Wouldn’t it be great if there was a body of knowledge out there that could dramatically improve our fundraising results? What if we told you that, in fact, that body of knowledge actually exists but is underutilized? Well, it does exist, and it’s time for us all to get familiar with the infinite possibilities it opens up.
The for-profit world has been using behavioural economics to fine tune their marketing and increase sales for decades. For us in the nonprofit sector, it’s still a relatively new concept.
Behavioural economics is the study of the psychology behind how people make economic decisions. Another way of looking at it is by imagining that our brain looks like an iceberg. Only the very tip is exposed and it represents conscious decision-making. The part under the water (the biggest part of the iceberg) is our subconscious, and our subconscious is almost completely responsible for dictating how we act and what decisions we make. Behavioural economics looks at the part of our brain that is under water.
Since we can’t talk about every principle of behavioural economics in one short article, we’ve chosen to focus on just one: the concept of “anchoring.”
what is anchoring?
Think of the last time you were at the grocery store. You may have noticed a big display at the end of one of the aisles advertising toilet paper on sale. It’s a pretty good sale, and clearly the store is running low because there is a limit of four packages of toilet paper per customer. But is that what is really going on?
Back in 1998, researchers at Cornell conducted a study that looked at behavioural economics as it relates to food psychology. The researchers worked with a grocery store to set up a display similar to the one above, but with cans of soup. On any given day, customers saw one of three displays advertising the soup on sale for $0.79 (regular price was $0.89):
1) No purchase quantity limit
2) Limit of 4 per customer
3) Limit of 12 per customer
Here’s what happened in each of the three scenarios:
1) Customers who saw no reference to any limit purchased, on average, 3.3 cans of soup.
2) Customers who were limited to 4 per customer purchased, on average, 3.5 cans of soup.
3) Customers who were limited to 12 per customer purchased, on average, 7.0 cans of soup.
The above is a perfect illustration of the concept of anchoring. We, as human beings, will automatically anchor our decision-making to the first number we see. So, in limiting a purchase to 4 or 12, we’re anchoring to that number and adjusting our buying behavior accordingly.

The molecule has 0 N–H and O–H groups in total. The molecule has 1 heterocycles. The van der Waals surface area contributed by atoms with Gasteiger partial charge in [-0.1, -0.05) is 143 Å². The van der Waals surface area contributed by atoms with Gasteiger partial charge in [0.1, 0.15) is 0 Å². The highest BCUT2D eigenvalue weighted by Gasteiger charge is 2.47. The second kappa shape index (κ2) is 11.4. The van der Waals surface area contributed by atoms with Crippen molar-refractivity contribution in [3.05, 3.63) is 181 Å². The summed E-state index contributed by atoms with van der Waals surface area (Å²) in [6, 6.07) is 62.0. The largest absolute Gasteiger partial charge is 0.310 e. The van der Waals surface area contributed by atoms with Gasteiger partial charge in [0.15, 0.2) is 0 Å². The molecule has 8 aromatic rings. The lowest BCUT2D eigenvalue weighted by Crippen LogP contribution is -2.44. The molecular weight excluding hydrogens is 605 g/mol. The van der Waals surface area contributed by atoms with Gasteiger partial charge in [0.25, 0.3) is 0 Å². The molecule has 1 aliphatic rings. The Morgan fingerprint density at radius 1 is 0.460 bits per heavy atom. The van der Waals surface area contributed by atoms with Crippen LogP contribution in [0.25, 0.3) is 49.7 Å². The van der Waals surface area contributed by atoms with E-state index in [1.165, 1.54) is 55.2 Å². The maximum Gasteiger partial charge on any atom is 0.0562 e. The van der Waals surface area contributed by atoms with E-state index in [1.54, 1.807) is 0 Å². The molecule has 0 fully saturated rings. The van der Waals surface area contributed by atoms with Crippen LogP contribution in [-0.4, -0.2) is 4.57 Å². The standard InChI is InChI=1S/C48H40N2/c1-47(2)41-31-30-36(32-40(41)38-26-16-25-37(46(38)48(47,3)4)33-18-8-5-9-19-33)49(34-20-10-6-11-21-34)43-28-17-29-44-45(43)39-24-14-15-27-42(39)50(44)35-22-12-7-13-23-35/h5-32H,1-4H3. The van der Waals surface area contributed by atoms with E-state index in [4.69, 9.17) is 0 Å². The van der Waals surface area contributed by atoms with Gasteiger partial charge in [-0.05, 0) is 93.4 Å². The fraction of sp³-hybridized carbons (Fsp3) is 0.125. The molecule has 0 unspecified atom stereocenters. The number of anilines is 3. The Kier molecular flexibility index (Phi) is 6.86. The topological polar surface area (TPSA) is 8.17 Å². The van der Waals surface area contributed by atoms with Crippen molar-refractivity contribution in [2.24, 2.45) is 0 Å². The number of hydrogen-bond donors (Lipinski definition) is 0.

We see the same thing in used car lots. Typically, the sticker price on the used car is more than the car is actually worth, and more than the seller expects to sell it for. But, we anchor to that price and when we’re able to negotiate a slightly lower price (even if that lower price is still more than the car is worth), then we feel very satisfied with our purchase.
What does this have to do with fundraising?
By being thoughtful about how we anchor our offers, we too can increase our revenue. Let’s look at two different examples:
1) In a recent presentation we gave in Kingston, Ontario, we tested out the concept of anchoring with our live audience. I set up the experiment by talking about the fictional Leah’s Shoe Foundation, whose mission was to bring good shoes to all. I made a pitch for support, and asked the audience to please consider a gift using the reply coupons on their table to make a donation. Unbeknownst to the audience, they’d been divided into three and each group had a different gift string on their reply coupon. Here are the gift strings, and the resulting average gifts (note that outlying gifts were removed):
- $_____ (Average gift of $64.30)
- □$25 □$40 □$75 □ Other $_______ (Average gift of $68.25)
- □ $250 □$500 □ $1,000 □ Other $_______ (Average gift of $290.04)
Clearly, the participants anchored to the first number they read.
2) Scott, in his major gift solicitations, also uses the concept of anchoring (Often, in an exploratory meeting with a prospect, a major gift fundraiser will float a much larger number than the expected request amount. One might say, “I don’t want to ask you for a million dollars and have you throw me out of your office, but this project is so important, as is your support, that it is my hope that you would consider a gift of $250,000. If we’ve done our homework, and $250,000 is the right ask, using the anchor of $1 million, immediately makes the request seem more reasonable in the mind of the donor.
There are other ways that we can use anchoring. Think about how people view your website, for example. Studies show that viewers scan content in an “F” pattern. Why not put your most compelling and powerful statement – the statement that leads your reader in the direction you want them to go – in the top right? Anchor them with that statement.
In your conversations with donors, think carefully about your first sentence or two. What anchoring statement can you include (similar to what Scott does with his major gift prospects)?
Where else can you use anchoring? Have you tried this concept and are you willing to share examples? Get in touch with us. We’d love to hear your stories. In the meantime, we look forward to sharing other learnings from behavioural economics in future.
This post was written by Leah Eustace, ACFRE, former Principal and Chief Idea Goddess at Good Works and originally appeared in The Hilborn.
Image credit: Stew Dean from Flickr via Creative Commons.